Leave fuel as it is : do not reprocess

If the spent fuel does not undergo reprocessing, the fuel assemblies are left as they are. The uranium oxide pellets remain inside the cladding that kept them out of contact with the water in the reactors. This cladding is made of zirconium alloys. It continues to confine radioactivity effectively in the medium term in the pools and silos where the fuel assemblies are stored after removal from the reactor.

Spent fuel pellet
Irradiated fuel is an most highly complex physical-chemical material. Fission fragments belong to some forty chemical species. They lose fission energy as they collide with atoms in the material, displacing them by a few hundred microns. Fuel undergoes various transformations inside the reactor which leave it in a state of potential imbalance. This cross-section of an irradiated fuel pellet shows the cracking caused by fission, high temperatures and the difference in temperature between the core and the outer edge.
© Clés CEA

Fuel that has not been reprocessed contains plutonium, which makes it more radiotoxic than vitrified waste, which does not. After a hundred years, plutonium accounts for 84% of the radiotoxicity of spent fuel assemblies destined for deep geological disposal.

So far, the United States has chosen not to reprocess spent fuel. Radioactive waste is currently stored in pools near the power plants – the oldest waste has been stored in this way for decades.

Example of fuel assembly containers
Containers are necessary for long-term storage or disposal of spent fuel assemblies. They act as a first safety barrier, affording protection against external hazards and impacts during shipping, helping to remove heat and, above all, facilitating fuel handling. It is planned to place fuel assemblies inside canisters, in turn placed in overpacks, to ensure corrosion resistance and additional protection.

But whether they are stored close to reactors or elsewhere, irradiated fuel assemblies cannot remain in storage pools or silos for ever. Some pools are already full. One day these assemblies will either have to be reprocessed or placed in a final disposal facility. As with vitrified waste, they must be perfectly sealed for thousands of years. Fuel assemblies are fragile. Before storage or disposal, they must be placed in canisters which form an additional safety barrier.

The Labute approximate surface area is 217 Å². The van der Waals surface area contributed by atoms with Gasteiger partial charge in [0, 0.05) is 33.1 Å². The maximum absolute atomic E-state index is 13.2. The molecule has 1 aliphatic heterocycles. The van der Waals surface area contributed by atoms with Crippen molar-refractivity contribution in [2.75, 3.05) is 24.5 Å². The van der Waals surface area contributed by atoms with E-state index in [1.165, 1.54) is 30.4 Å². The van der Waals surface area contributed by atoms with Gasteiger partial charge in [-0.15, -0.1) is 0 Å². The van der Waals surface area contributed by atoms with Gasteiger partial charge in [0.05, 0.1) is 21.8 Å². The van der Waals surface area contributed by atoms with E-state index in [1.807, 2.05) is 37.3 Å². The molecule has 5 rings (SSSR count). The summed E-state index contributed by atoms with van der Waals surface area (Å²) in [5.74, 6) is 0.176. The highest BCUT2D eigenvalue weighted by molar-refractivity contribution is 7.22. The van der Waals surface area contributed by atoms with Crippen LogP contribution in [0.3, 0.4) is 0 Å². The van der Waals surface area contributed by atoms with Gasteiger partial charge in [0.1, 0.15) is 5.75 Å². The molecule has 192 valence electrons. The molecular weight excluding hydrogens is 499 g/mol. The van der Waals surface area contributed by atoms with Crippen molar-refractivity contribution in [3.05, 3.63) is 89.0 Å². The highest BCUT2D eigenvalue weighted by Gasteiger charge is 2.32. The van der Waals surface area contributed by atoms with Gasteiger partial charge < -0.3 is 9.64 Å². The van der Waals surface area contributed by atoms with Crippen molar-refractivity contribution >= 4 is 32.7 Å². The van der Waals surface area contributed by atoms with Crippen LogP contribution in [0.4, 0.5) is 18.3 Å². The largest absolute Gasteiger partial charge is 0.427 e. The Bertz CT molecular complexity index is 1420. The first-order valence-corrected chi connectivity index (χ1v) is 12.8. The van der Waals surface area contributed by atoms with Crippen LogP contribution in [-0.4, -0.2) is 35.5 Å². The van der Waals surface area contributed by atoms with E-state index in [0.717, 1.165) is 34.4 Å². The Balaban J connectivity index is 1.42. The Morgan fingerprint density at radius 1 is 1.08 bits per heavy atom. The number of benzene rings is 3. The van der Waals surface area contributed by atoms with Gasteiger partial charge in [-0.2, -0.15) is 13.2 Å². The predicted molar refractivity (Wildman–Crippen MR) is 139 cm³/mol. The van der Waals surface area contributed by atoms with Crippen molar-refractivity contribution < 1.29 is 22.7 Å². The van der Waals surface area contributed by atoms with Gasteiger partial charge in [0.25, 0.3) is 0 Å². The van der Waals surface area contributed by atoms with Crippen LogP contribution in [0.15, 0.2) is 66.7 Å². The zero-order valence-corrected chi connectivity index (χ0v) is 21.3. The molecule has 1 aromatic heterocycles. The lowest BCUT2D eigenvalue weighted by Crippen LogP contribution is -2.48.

The Americans, who have long been leaders in the field, had plans to bury the accumulated civil and military waste under a mountain in the desert in Nevada. The Yucca Mountain project has now been abandoned, partly for political reasons.

Storage pool capacity in the USA
Forecast spent fuel storage capacity near American reactors. All 103 of the reactors currently in operation store their fuel in pools located nearby under licenses granted by the Nuclear Regulatory Commission (NRC). Some of the pools are already completely full and this should be the case for all of them by 2015. Some licensees also make use of dry storage facilities.
© DOE (source: Energy Resources International and DOE/RW-0431)

There are some drawbacks to direct geological disposal of spent fuel. The mass of spent fuel is 20 times greater than that of vitrified waste from reprocessing. It is far more radiotoxic as it contains plutonium, an element with very long-lived isotopes. It gives off more heat. For all these reasons, disposal facilities will be larger and costlier. Furthermore, if energy resources are in short supply, this waste will be coveted by future generations for its plutonium, a gram of which is equivalent to a tonne of oil. This would induce a risk of intrusion.

Some experts believe that burying uranium with irradiated fuel is a waste of precious resources. Conventional reactors only use 0.7% of the isotope 235 found in natural uranium, whereas, in terms of the theoretical energy potential that can still be tapped, a 500 kg spent fuel assembly is equivalent to around 10,000 tonnes of oil using slow reactors. This figure would increase to several hundred thousand tonnes of oil using fast breeder reactors which recycle their fuel. Assuming nuclear power is sustainable, the question is not so much “should we reprocess?” as “when and how should we reprocess?”.